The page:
The war in Iraq has backfired, producing more recruits for terrorism, and deep divisions within our own country. It is a war we should never have begun. The detour from our attack on Bin Laden and his minions, hiding in the cracks and crevices of the rough terrain of Afghanistan, to the unwise and unprovoked attack on Iraq has been a disastrous one. Mr. Bush’s war has damaged the country because he drove our blessed land into an unnecessary conflict, utterly misreading the consequences, with the result now being a daily display of America’s vulnerabilities to those who wish us ill. The United States is a weaker power now, especially in the Middle East, but also in the court of world opinion. Where is the America of restraint, of peace and of inspiration to millions? Where is the America respected not only for her military might, but also for her powerful ideas and her reasonable diplomacy?

Our country may have deviated occasionally from its positive global image in the past, but Abu Ghraib, the body snatching for torture, euphemistically called rendition, Presidential directives which unilaterally alter conditions of the Geneva Convention -- these are not the stuff of mere slight deviations from the America of peacefulness, fairness, and goodwill. These are major policy and attitudinal changes of Tsunami-sized proportions. Our friends shake their heads in disbelief. Our enemies nod wisely and claim they knew all the while. I cannot remember a time in our history when our elected leaders have failed the people so completely, and yet, so far, are not held accountable for costly misjudgments and outright deceptions.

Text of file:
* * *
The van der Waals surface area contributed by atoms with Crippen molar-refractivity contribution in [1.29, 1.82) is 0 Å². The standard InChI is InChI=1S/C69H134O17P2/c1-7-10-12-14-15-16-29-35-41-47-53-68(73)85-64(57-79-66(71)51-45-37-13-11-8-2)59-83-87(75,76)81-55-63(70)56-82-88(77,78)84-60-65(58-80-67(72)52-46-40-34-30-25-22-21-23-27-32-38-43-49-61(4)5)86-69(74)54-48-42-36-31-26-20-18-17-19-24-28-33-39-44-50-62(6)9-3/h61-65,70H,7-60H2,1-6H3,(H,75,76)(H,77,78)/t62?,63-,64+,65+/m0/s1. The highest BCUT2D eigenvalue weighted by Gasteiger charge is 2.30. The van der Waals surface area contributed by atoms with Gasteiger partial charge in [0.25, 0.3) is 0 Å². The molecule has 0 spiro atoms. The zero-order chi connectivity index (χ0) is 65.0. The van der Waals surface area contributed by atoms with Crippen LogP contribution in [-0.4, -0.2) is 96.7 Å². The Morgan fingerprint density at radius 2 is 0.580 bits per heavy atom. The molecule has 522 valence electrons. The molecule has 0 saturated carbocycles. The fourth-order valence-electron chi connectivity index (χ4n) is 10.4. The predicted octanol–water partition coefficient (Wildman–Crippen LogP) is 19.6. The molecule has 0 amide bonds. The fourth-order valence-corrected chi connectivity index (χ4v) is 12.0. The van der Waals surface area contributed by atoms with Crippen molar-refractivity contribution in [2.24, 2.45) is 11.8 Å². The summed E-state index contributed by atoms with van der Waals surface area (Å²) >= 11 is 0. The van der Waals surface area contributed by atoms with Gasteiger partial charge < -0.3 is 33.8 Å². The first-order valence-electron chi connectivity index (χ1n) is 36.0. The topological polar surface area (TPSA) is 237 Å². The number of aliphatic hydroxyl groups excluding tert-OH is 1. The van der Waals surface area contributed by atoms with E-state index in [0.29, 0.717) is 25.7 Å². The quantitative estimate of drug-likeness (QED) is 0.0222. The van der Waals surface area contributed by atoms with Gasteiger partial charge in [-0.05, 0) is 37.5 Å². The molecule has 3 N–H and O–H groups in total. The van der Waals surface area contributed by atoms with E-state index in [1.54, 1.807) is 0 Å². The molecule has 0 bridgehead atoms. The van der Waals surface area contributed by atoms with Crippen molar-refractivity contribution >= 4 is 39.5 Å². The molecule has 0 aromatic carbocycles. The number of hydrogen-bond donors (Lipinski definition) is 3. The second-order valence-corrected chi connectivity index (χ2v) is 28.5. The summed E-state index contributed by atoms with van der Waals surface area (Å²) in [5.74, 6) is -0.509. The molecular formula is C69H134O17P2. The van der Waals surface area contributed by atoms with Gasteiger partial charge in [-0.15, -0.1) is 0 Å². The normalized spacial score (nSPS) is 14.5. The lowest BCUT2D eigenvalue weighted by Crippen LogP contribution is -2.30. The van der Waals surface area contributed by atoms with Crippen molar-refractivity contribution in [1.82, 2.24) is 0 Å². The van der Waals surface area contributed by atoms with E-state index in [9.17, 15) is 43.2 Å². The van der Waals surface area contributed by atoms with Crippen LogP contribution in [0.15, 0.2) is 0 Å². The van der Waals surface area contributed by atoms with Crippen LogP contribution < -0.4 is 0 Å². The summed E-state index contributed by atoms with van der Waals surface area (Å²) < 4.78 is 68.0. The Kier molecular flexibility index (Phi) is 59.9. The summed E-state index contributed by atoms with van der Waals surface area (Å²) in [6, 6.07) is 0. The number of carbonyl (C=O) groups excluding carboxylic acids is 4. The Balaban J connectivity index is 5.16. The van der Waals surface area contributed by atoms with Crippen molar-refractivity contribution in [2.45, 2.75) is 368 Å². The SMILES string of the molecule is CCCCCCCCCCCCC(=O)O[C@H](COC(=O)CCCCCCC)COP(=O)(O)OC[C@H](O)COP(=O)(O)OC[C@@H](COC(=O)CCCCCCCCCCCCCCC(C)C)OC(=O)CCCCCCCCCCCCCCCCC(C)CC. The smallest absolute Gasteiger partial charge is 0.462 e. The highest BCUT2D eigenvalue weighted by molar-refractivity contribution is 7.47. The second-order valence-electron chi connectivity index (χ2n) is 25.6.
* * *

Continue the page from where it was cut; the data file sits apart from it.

Take our Secretary of Defense, Donald Rumsfeld, for example. He misread the Iraqi situation entirely. He adamantly dismisses suggestions for a larger force in Iraq. He failed to object when the White House’s Coalition Provisional Authority disbanded the Iraqi army, only to have them go underground and provide fodder for the insurgency. He insisted that the Iraqi people would view our soldiers as liberators not occupiers, and even failed to properly anticipate the equipment needs of our men and women in harm’s way.

Secretary Rumsfeld continues to insist that we are not facing a civil war in Iraq despite convincing evidence to the contrary, and yet he sits comfortably in his office as the echo of his errors in judgment and strategy continues to cost thousands of lives.